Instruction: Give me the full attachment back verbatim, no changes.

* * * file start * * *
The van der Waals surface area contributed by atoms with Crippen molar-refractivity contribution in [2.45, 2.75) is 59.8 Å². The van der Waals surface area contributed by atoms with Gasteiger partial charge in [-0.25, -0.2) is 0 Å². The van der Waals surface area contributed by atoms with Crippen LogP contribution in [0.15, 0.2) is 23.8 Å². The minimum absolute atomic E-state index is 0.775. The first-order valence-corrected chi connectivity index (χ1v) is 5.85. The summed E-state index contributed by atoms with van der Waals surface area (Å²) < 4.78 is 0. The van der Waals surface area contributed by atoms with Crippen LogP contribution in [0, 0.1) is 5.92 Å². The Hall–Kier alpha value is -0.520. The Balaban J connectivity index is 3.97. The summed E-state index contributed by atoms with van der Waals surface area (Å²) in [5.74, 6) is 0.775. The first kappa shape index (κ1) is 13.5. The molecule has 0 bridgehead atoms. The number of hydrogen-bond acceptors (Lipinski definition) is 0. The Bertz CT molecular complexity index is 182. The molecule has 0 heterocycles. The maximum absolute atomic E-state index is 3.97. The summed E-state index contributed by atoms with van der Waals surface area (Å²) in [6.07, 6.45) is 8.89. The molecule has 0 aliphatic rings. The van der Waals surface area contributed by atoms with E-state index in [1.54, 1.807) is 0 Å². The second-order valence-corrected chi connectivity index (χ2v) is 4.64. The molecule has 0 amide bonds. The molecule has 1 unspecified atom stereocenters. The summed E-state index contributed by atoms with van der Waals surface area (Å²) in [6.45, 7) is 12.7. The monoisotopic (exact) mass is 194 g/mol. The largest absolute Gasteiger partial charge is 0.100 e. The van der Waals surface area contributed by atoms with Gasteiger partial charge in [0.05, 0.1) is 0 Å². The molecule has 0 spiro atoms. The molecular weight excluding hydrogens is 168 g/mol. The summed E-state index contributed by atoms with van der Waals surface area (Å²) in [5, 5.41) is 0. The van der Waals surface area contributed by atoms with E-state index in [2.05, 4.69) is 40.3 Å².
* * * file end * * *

The van der Waals surface area contributed by atoms with Crippen molar-refractivity contribution in [2.45, 2.75) is 59.8 Å². The van der Waals surface area contributed by atoms with Gasteiger partial charge in [-0.25, -0.2) is 0 Å². The van der Waals surface area contributed by atoms with Crippen LogP contribution in [0.15, 0.2) is 23.8 Å². The minimum absolute atomic E-state index is 0.775. The first-order valence-corrected chi connectivity index (χ1v) is 5.85. The summed E-state index contributed by atoms with van der Waals surface area (Å²) < 4.78 is 0. The van der Waals surface area contributed by atoms with Crippen LogP contribution in [0, 0.1) is 5.92 Å². The Hall–Kier alpha value is -0.520. The Balaban J connectivity index is 3.97. The summed E-state index contributed by atoms with van der Waals surface area (Å²) in [5.74, 6) is 0.775. The first kappa shape index (κ1) is 13.5. The molecule has 0 bridgehead atoms. The number of hydrogen-bond acceptors (Lipinski definition) is 0. The Bertz CT molecular complexity index is 182. The molecule has 0 heterocycles. The maximum absolute atomic E-state index is 3.97. The summed E-state index contributed by atoms with van der Waals surface area (Å²) in [6.07, 6.45) is 8.89. The molecule has 0 aliphatic rings. The van der Waals surface area contributed by atoms with E-state index in [1.54, 1.807) is 0 Å². The second-order valence-corrected chi connectivity index (χ2v) is 4.64. The molecule has 0 amide bonds. The molecule has 1 unspecified atom stereocenters. The summed E-state index contributed by atoms with van der Waals surface area (Å²) in [6.45, 7) is 12.7. The monoisotopic (exact) mass is 194 g/mol. The largest absolute Gasteiger partial charge is 0.100 e. The van der Waals surface area contributed by atoms with Gasteiger partial charge in [0.05, 0.1) is 0 Å². The molecule has 0 spiro atoms. The molecular weight excluding hydrogens is 168 g/mol. The summed E-state index contributed by atoms with van der Waals surface area (Å²) in [5, 5.41) is 0. The van der Waals surface area contributed by atoms with E-state index in [2.05, 4.69) is 40.3 Å².